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Connect to Amazon Athena Data from AWS Glue

Use CData Connect Cloud to gain access to live Amazon Athena data from your AWS Glue jobs.

Amazon AWS Glue is an ETL service designed to simplify the preparation and loading of data for storage and analytics purposes. By employing Glue Studio and CData Connect Cloud, you have the capability to construct ETL jobs without the need for coding or with minimal coding. These jobs can interact with data through the CData Glue Connector. This article provides a step-by-step guide on connecting to Amazon Athena via CData Connect Cloud and utilizing the CData Glue Connector to establish and execute an AWS Glue job that operates with real-time Amazon Athena data.

CData Connect Cloud offers a seamless cloud-to-cloud interface tailored for Amazon Athena, simplifying the direct access to live Amazon Athena data within AWS Glue jobs. All you need to do is employ the AWS Glue Connector and choose a table (or craft your custom SQL query). With its inherent optimized data processing capabilities, CData Connect Cloud efficiently channels all supported query operations, including filters, JOINs, and more, straight to Amazon Athena. This harnesses server-side processing to promptly retrieve Amazon Athena data for your ETL jobs.

This setup requires a CData Connect Cloud instance and the CData AWS Glue Connector. To get started, sign up a free trial of Connect Cloud and subscribe to the free Glue Connector for Connect Cloud.

Configure Amazon Athena Connectivity for AWS Glue

Connectivity to Amazon Athena from AWS Glue is made possible through CData Connect Cloud. To work with Amazon Athena data from AWS Glue, we start by creating and configuring a Amazon Athena connection.

  1. Log into Connect Cloud, click Connections and click Add Connection
  2. Select "Amazon Athena" from the Add Connection panel
  3. Enter the necessary authentication properties to connect to Amazon Athena.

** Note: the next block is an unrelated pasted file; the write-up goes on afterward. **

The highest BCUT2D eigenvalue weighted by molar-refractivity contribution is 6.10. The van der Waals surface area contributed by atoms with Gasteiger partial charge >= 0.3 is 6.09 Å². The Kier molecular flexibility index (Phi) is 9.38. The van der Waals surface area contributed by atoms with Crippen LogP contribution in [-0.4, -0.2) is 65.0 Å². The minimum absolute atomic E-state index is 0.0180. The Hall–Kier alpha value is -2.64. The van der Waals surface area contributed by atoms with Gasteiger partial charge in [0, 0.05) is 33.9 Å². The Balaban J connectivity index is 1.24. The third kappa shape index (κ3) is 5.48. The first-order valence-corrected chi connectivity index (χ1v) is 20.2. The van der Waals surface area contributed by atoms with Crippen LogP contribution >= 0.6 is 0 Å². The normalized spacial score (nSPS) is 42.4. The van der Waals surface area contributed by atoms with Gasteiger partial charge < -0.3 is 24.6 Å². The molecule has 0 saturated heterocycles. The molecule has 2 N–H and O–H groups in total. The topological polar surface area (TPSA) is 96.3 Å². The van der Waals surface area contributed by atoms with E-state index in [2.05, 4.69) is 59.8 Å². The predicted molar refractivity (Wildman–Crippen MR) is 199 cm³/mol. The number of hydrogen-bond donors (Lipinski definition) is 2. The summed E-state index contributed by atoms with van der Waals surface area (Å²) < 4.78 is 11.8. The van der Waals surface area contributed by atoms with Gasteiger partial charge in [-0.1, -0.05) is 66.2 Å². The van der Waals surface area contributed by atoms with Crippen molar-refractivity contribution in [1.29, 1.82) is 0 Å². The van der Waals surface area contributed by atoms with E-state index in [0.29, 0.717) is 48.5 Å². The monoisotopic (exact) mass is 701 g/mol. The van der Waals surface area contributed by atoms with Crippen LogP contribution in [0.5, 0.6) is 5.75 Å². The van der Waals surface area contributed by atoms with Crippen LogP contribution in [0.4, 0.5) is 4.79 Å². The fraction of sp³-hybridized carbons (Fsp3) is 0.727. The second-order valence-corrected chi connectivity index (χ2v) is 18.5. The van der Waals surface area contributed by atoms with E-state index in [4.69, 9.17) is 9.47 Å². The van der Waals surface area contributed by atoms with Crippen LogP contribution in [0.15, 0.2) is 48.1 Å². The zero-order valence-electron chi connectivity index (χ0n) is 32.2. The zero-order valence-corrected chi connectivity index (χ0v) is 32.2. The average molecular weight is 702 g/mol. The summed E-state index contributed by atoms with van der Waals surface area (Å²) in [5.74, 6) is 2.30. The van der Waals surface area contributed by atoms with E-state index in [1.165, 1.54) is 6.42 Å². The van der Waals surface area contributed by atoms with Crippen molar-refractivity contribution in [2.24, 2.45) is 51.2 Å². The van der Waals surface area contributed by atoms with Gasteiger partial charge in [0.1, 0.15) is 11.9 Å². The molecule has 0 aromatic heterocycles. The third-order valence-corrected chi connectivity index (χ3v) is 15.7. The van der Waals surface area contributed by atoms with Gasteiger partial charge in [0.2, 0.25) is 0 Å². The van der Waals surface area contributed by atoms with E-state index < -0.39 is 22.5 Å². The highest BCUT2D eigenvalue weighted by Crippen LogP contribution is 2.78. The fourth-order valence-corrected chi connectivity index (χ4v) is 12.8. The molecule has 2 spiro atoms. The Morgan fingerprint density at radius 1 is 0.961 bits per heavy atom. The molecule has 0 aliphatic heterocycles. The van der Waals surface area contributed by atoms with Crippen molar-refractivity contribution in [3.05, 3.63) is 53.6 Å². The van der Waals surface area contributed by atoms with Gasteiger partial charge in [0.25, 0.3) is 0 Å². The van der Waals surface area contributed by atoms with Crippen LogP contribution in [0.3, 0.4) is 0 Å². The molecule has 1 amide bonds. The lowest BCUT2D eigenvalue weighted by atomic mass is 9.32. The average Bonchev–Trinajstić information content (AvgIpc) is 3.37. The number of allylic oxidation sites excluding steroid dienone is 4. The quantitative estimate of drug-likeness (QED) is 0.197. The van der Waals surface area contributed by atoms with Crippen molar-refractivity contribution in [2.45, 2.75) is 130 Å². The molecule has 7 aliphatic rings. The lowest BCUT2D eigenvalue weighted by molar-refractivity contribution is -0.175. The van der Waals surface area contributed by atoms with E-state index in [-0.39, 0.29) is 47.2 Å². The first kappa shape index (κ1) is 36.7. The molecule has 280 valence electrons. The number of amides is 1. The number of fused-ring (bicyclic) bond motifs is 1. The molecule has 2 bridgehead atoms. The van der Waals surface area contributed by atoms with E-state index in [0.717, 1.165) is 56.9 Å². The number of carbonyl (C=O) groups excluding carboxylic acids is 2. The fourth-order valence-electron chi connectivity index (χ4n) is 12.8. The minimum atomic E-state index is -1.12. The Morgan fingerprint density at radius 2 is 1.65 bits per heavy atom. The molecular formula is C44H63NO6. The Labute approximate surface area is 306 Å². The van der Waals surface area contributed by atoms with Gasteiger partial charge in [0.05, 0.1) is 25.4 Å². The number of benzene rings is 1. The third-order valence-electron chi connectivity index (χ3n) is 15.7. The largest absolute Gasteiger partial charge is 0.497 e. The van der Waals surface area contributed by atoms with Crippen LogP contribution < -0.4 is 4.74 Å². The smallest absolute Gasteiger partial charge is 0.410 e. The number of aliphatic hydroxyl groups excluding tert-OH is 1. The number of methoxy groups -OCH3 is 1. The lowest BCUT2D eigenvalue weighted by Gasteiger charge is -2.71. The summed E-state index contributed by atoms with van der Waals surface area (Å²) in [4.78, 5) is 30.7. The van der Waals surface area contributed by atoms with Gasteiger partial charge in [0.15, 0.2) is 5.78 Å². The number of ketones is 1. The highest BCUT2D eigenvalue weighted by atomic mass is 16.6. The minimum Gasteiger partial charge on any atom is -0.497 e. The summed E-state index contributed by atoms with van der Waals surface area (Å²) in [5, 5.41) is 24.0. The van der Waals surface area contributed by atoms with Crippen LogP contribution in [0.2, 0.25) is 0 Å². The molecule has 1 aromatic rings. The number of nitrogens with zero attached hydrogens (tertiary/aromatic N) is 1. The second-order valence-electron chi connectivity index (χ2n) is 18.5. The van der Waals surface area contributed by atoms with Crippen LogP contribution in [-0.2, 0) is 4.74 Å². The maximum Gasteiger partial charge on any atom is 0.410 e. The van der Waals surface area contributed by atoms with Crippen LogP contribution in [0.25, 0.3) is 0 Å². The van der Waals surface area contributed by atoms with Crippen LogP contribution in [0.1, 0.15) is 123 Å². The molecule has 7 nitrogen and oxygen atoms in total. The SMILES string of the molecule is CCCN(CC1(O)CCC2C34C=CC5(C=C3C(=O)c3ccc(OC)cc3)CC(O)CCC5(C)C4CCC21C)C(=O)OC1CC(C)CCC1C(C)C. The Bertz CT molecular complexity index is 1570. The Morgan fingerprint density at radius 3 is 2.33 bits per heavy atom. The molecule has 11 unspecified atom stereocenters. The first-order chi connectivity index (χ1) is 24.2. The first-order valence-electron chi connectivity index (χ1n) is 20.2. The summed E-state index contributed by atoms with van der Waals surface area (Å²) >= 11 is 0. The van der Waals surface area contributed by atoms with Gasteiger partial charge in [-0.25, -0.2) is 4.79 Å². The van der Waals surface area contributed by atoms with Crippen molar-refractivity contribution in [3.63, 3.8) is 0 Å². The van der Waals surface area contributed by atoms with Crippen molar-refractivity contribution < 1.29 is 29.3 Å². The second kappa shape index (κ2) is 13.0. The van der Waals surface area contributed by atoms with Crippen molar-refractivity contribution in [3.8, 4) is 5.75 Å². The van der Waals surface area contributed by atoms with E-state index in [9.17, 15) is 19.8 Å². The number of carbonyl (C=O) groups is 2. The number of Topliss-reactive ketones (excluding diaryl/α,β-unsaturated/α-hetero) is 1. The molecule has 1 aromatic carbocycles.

Authenticating to Amazon Athena

    To authorize Amazon Athena requests, provide the credentials for an administrator account or for an IAM user with custom permissions: Set AccessKey to the access key Id. Set SecretKey to the secret access key.

    Note: Though you can connect as the AWS account administrator, it is recommended to use IAM user credentials to access AWS services.

    Obtaining the Access Key

    To obtain the credentials for an IAM user, follow the steps below:

    1. Sign into the IAM console.
    2. In the navigation pane, select Users.
    3. To create or manage the access keys for a user, select the user and then select the Security Credentials tab.

    To obtain the credentials for your AWS root account, follow the steps below:

    1. Sign into the AWS Management console with the credentials for your root account.
    2. Select your account name or number and select My Security Credentials in the menu that is displayed.
    3. Click Continue to Security Credentials and expand the Access Keys section to manage or create root account access keys.

    Authenticating from an EC2 Instance

    If you are using the CData Data Provider for Amazon Athena 2018 from an EC2 Instance and have an IAM Role assigned to the instance, you can use the IAM Role to authenticate. To do so, set UseEC2Roles to true and leave AccessKey and SecretKey empty. The CData Data Provider for Amazon Athena 2018 will automatically obtain your IAM Role credentials and authenticate with them.

    Authenticating as an AWS Role

    In many situations it may be preferable to use an IAM role for authentication instead of the direct security credentials of an AWS root user. An AWS role may be used instead by specifying the RoleARN. This will cause the CData Data Provider for Amazon Athena 2018 to attempt to retrieve credentials for the specified role. If you are connecting to AWS (instead of already being connected such as on an EC2 instance), you must additionally specify the AccessKey and SecretKey of an IAM user to assume the role for. Roles may not be used when specifying the AccessKey and SecretKey of an AWS root user.

    Authenticating with MFA